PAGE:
8
   

How poverty affects intellegence

 
 
bobsal u1553115
 
  1  
Reply Tue 10 Jun, 2014 07:35 am
@Miller,
Yes I do. The rapid dramatic drop in the middle class since 2000 backs him up.
0 Replies
 
bobsal u1553115
 
  1  
Reply Tue 10 Jun, 2014 07:35 am
@Miller,
Yes I do. The rapid dramatic drop in the size the middle class since 2000 backs him up.
0 Replies
 
bobsal u1553115
 
  1  
Reply Tue 10 Jun, 2014 07:38 am
@woiyo,
I agree. The wealthiest corporations that have the most at risk and the most to profit from defense need to pay a much higher rate.
bobsal u1553115
 
  1  
Reply Tue 10 Jun, 2014 07:39 am
@woiyo,
Compromise, right?
woiyo
 
  2  
Reply Tue 10 Jun, 2014 10:36 am
@bobsal u1553115,
OK. 1.5M per person, 3M Couple is fine by me.
0 Replies
 
woiyo
 
  2  
Reply Tue 10 Jun, 2014 10:39 am
@bobsal u1553115,
Corporations? Do you mean individuals?

From an income tax standpoint, all C-Corps, should be taxed on undistributed "profits" from all worldwide sources. Either distribute the income to shareholders (if public) or employees and stockholders (if private).

(Corporations never "die")
0 Replies
 
Miller
 
  1  
Reply Tue 10 Jun, 2014 02:09 pm
@bobsal u1553115,
Why should your parents give up their SS?
Finn dAbuzz
 
  1  
Reply Tue 10 Jun, 2014 04:11 pm
@Miller,
The "theory" posted is nonsense.
0 Replies
 
Finn dAbuzz
 
  1  
Reply Tue 10 Jun, 2014 04:52 pm
@woiyo,
woiyo wrote:

If you follow the History of the Estate Tax, since 1797, it rears its head after every war. All the way through WW2, before it became a "permanent". Fixture in the Tax Code.

Thomas Jefferson suggest that those who benefit most from the free society have an obligation to pay for it''s defense. Anyone disagree with that?


In principle perhaps, but you seem to have determined that the only, or at least the best, way to determine the extent of benefit someone has derived from living in a free society is the extent of their wealth.

A person who has come to this country to avoid the high probability that they will be killed in their home country for their political or religious views, has obtained an enormous benefit, that, in most people's minds, exceeds great wealth in actual value.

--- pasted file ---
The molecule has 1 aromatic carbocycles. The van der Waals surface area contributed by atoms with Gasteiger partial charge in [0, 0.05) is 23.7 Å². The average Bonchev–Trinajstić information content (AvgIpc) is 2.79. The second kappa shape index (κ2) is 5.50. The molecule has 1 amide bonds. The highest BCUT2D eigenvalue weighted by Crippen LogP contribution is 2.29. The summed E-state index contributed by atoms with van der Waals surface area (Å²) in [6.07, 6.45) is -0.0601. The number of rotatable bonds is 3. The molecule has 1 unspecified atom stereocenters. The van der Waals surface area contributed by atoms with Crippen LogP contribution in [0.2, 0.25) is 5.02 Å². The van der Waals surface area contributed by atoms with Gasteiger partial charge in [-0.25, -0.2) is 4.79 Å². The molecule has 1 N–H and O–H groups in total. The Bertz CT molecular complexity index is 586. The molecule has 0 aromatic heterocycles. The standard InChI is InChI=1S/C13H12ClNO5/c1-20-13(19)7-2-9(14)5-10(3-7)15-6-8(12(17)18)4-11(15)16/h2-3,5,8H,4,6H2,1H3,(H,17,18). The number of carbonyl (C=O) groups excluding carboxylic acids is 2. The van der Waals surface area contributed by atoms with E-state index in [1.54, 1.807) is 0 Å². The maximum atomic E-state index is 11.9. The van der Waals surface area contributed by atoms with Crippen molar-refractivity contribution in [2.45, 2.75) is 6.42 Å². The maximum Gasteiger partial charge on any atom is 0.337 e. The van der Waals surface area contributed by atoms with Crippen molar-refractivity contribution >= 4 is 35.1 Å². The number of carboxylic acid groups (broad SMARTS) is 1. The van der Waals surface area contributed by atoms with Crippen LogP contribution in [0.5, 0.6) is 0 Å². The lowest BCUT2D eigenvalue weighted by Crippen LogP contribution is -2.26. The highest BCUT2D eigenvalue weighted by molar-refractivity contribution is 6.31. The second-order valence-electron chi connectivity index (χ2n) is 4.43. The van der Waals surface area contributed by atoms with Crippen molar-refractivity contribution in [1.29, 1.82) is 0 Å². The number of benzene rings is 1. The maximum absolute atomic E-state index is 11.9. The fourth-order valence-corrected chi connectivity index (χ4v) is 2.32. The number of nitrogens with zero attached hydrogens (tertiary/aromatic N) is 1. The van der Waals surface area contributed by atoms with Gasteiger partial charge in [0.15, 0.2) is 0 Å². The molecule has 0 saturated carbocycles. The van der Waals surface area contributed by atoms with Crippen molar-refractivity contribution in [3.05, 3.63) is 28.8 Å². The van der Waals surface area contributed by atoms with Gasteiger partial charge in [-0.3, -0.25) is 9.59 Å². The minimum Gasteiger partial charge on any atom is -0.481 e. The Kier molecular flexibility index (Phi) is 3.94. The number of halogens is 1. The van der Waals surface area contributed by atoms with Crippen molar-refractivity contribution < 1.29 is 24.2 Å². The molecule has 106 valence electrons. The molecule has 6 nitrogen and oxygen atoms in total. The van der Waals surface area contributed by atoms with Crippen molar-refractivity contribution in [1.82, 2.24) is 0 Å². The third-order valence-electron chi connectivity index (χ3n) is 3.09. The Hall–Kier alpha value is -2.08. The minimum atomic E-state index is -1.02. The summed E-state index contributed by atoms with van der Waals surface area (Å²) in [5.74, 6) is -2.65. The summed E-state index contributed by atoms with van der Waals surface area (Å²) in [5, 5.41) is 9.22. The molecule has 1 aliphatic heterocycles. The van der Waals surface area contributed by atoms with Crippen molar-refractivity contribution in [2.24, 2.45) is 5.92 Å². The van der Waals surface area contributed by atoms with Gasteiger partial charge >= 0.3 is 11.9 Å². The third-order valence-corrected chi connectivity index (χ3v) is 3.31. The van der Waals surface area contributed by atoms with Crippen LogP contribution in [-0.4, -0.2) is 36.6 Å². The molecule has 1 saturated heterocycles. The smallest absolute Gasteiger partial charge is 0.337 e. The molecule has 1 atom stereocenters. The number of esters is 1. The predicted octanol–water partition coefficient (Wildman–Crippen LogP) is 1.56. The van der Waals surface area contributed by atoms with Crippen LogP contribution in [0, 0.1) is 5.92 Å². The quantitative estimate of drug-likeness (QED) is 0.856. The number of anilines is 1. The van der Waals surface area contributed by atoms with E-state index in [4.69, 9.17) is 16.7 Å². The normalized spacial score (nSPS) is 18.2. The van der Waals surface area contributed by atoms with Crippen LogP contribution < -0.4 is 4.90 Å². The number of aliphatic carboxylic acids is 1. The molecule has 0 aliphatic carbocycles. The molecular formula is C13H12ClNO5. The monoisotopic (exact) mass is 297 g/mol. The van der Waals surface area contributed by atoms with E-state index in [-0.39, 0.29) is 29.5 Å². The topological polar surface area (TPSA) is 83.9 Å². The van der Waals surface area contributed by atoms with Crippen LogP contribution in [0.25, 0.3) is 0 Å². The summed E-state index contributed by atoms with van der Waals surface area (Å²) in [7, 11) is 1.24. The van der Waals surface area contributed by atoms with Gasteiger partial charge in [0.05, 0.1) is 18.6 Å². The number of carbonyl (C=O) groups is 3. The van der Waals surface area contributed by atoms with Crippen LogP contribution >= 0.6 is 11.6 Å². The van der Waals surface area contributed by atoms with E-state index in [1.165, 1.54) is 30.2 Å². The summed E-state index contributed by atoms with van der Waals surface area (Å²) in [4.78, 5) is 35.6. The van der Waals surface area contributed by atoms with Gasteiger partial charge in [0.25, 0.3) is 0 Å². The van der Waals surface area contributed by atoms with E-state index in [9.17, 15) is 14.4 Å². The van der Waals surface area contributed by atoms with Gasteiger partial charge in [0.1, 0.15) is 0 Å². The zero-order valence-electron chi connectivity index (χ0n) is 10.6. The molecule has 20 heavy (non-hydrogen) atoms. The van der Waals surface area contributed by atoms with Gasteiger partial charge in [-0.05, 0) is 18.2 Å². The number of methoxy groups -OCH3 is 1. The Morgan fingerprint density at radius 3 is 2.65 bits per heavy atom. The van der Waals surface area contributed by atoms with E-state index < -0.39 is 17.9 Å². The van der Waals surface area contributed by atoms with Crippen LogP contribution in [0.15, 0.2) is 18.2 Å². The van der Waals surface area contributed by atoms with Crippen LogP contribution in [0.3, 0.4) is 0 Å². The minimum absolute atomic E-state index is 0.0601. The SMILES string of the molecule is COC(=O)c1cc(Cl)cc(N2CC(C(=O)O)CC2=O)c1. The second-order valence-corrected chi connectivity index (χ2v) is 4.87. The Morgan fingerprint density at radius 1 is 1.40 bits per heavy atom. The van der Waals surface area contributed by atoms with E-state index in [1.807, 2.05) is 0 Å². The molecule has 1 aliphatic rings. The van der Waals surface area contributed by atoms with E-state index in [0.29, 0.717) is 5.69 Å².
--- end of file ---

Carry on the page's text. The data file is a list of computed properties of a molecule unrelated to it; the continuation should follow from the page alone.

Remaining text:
Bill Gates has, obviously amassed quite a fortune in our free society, but there is little actual reason to believe he could not have done the same in a much less free society. How much of his wealth is attributable to the fact that he developed it in a free society. There are billionaires around the globe and that includes countries with far individual freedom than ours: China is #2 (behind the US and ahead of Russia) on the list of number of billionaires.

Someone living in the bottom 10% of our economy have a much better lifestyle than some their counterparts in China or the Congo or any number of other countries where society is less free than in the US. Does this mean they have benefited financially from living in a free society? And if the difference in personal lifestyle between them and their Chinese counterpart is much greater than it is between counterparts at the highest economic strata, can their benefit be said to be greater than that of the billionaire's.

In any case, no one is arguing that the wealthy should not be taxed, nor do I believe I have seen an argument made that a progressive tax policy is unacceptable.

You've remarked that an Estate Tax of exemption of $1.5M per person is OK, but $10M is not. On what to you base these judgments? You personal sense of how much rich people should be allowed to leave their kids? It's OK to make them wealthy when they die, just not very wealthy?

Is this a matter of "the government needs more money so the wealthy should provide it," or "no one should be so wealthy, and the government's the only one that can 'legaly' take their money"?